“The field hospital located on the airport road [southern Tripoli] was hit by an air raid,” said health ministry spokesperson Lamine al-Hashemi.
“Five doctors were killed and seven other people, including rescuers, [were] wounded” in Saturday’s attack that al-Hashemi said was carried out by “a Haftar warplane”.
Pro-GNA forces weathered the initial onslaught and since then fighting has remained deadlocked on the outskirts of the capital, with both sides resorting to air attacks in recent days.
No immediate confirmation or denial of responsibility from Haftar’s forces was made.
“Since the beginning of Haftar’s campaign in April, medical facilities, including field hospitals and ambulances, have been vulnerable,” said Al Jazeera’s Mahmoud Abdelwahed, reporting from the blast site near Tripoli.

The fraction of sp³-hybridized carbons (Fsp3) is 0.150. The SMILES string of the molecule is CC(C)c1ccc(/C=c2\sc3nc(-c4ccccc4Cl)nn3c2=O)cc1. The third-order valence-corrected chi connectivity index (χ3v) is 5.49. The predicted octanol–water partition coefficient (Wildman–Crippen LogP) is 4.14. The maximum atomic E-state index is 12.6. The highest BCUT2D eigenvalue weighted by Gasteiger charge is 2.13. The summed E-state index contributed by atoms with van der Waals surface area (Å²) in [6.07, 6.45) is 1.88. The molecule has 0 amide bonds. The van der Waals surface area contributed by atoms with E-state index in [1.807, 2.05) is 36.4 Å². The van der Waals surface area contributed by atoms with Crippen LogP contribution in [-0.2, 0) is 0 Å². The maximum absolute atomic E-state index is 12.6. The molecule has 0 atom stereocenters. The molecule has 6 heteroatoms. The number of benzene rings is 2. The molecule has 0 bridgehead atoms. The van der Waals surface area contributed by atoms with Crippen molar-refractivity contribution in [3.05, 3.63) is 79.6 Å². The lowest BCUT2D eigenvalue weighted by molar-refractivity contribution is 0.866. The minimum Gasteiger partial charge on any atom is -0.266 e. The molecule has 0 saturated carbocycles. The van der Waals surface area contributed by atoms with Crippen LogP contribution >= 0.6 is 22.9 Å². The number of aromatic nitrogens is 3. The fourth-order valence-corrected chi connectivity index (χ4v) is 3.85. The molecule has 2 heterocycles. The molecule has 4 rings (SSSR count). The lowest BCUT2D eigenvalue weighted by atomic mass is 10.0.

“Medical workers showed us the remains of the guided rocket that hit the facility. They say that it was most probably launched from a drone. We understand that Emirati drones have been supporting Haftar’s forces since the beginning of the fighting.”
Saturday’s attack was the third to target a hospital south of Tripoli.
On July 16, three doctors and a paramedic were wounded in an air attack on Swani Hospital near the capital, the second time it was targeted.
The World Health Organization (WHO) and rights groups have repeatedly called on both sides in the conflict to spare medical personnel, clinics and hospitals.
The fighting since April has killed nearly 1,100 people and injured more than 5,750, according to the WHO. More than 100,000 civilians have fled their homes.